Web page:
Curtis: "A narrow AI is called narrow because it's usually focused on one specific task, where as a general AI would be able to be good pretty much any task thrown its way. Let's take a look into one business that developed an incredibly helpful, narrow AI tool to help solve a huge business headache for a multinational company. Building out an AI to help reduce our workload starts with finding a cognitive problem that needs a solution." This person was tasked with sort of trying to help researchers and engineers and people within Procter and Gamble work together more effectively and more frequently."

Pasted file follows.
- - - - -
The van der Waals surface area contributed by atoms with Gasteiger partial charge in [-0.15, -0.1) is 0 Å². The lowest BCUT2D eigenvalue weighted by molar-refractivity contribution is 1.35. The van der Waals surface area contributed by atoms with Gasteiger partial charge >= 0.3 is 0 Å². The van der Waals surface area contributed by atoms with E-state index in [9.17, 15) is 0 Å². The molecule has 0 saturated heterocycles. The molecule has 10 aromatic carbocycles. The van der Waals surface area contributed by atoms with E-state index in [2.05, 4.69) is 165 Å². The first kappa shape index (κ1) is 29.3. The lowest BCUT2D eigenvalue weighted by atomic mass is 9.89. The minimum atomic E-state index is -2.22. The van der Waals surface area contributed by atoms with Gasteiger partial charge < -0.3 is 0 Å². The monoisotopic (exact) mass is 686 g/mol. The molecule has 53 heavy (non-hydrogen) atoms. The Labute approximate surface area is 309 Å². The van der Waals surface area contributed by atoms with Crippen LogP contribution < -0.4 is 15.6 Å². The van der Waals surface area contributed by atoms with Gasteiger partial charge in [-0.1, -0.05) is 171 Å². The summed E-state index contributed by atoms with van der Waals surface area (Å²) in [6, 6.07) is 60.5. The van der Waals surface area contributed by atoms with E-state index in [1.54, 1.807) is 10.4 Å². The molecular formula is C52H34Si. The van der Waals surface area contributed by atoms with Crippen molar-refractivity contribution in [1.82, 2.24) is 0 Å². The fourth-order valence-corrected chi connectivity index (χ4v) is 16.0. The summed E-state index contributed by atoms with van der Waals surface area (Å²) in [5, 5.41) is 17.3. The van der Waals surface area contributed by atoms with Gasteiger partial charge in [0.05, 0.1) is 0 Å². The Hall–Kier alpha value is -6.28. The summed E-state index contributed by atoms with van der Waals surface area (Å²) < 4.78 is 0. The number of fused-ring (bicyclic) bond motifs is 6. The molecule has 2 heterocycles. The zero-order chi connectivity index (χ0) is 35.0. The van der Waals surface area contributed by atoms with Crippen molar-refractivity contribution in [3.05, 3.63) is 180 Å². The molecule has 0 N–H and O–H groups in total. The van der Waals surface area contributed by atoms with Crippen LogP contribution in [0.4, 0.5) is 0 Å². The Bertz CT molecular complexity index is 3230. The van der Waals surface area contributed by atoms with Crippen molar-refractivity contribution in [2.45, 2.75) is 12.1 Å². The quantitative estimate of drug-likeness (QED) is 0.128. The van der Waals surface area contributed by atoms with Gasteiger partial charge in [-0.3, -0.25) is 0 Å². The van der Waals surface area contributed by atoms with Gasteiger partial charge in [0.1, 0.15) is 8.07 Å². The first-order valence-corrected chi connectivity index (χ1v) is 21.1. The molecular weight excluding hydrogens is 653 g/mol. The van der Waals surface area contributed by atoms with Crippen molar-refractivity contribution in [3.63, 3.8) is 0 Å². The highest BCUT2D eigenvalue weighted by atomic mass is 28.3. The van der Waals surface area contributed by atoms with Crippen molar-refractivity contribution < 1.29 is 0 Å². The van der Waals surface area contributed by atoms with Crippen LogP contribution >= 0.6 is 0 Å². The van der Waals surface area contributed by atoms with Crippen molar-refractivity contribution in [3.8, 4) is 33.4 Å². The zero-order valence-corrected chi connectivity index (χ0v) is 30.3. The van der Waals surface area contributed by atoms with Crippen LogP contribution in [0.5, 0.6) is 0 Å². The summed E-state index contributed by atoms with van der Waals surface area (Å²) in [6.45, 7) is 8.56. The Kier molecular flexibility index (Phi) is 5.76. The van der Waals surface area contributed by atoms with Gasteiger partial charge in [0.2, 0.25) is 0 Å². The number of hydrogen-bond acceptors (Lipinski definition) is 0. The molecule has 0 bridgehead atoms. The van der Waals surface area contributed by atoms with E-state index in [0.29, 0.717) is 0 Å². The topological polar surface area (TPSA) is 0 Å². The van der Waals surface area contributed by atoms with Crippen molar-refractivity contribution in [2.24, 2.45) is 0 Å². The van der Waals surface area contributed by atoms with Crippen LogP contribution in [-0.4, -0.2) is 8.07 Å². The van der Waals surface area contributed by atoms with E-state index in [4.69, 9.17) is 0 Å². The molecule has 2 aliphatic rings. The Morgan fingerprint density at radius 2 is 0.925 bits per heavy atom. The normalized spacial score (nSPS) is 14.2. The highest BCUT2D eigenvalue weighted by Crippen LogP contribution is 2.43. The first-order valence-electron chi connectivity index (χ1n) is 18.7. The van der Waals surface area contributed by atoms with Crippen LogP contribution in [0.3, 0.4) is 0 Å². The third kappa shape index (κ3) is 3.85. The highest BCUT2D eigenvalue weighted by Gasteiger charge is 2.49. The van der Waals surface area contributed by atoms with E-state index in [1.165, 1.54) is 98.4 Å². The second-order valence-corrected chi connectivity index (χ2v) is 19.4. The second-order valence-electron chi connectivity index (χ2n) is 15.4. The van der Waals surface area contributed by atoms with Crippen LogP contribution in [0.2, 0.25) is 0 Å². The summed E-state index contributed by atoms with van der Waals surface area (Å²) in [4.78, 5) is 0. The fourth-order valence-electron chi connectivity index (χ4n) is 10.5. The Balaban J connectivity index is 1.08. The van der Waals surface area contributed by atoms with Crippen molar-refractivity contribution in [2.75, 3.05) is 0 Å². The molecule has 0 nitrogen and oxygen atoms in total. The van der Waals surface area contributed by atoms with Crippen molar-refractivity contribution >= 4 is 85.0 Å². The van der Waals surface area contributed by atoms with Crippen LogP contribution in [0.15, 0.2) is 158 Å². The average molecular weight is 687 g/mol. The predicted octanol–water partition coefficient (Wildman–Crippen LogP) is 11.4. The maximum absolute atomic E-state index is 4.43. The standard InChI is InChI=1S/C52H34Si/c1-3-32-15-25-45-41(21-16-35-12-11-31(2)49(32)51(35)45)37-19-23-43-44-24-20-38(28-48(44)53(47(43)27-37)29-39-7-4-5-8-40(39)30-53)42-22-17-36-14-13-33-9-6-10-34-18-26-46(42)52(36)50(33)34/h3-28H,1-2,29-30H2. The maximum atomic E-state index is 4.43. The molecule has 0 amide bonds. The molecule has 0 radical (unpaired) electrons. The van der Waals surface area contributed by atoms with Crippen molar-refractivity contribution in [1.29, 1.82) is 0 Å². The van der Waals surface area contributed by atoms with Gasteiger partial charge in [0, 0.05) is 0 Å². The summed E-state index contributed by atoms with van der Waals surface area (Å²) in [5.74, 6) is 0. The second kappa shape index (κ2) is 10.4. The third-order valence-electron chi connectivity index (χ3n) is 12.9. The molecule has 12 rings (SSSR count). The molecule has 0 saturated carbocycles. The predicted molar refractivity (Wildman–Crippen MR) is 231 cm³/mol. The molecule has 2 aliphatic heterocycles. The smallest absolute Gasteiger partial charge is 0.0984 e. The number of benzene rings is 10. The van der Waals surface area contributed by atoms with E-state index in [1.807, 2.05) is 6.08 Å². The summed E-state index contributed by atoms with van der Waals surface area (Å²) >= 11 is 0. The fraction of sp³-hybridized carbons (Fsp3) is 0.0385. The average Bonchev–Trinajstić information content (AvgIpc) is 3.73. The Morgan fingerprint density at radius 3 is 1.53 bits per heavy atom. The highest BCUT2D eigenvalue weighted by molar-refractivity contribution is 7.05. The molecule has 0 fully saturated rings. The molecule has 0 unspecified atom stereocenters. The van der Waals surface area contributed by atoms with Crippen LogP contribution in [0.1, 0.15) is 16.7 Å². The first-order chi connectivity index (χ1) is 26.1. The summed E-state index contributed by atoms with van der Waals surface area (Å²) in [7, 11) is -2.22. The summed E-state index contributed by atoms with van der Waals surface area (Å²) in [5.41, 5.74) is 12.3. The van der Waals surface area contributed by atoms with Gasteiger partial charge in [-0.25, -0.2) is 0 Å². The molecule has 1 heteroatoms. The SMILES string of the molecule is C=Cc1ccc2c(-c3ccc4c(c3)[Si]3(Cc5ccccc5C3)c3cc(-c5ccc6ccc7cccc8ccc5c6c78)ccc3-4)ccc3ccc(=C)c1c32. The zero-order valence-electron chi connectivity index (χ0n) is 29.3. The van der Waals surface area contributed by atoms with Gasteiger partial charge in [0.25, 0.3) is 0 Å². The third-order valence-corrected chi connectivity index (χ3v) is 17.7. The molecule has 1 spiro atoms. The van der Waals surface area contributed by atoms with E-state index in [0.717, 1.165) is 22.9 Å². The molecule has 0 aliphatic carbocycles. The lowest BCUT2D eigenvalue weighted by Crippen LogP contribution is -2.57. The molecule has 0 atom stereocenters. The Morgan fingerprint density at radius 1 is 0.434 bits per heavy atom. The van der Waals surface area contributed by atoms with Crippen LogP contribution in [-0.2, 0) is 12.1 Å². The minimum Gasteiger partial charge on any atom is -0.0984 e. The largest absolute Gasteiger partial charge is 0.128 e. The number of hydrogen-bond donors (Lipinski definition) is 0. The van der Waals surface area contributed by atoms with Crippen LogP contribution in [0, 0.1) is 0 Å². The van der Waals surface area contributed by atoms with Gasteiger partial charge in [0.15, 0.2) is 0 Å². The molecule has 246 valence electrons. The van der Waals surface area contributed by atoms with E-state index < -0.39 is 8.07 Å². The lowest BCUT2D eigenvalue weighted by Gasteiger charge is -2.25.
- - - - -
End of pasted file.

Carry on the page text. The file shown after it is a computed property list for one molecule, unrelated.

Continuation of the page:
"AI is offering retailers new ways to make shopping hassle free. Modern cognitive systems can understand, reason, learn and interact in similar ways to a human being. "KalaniBot will get smarter with use and is designed to interact in a conversational way like the real person, learning more about fans, asking them questions and then driving CoverGirl coupon downloads." And, paradoxically, AI can personalise experiences without needing necessarily to know any personal information at all, merely by looking at online behavioural patterns," says Sentient Technologies' Mr Epstein.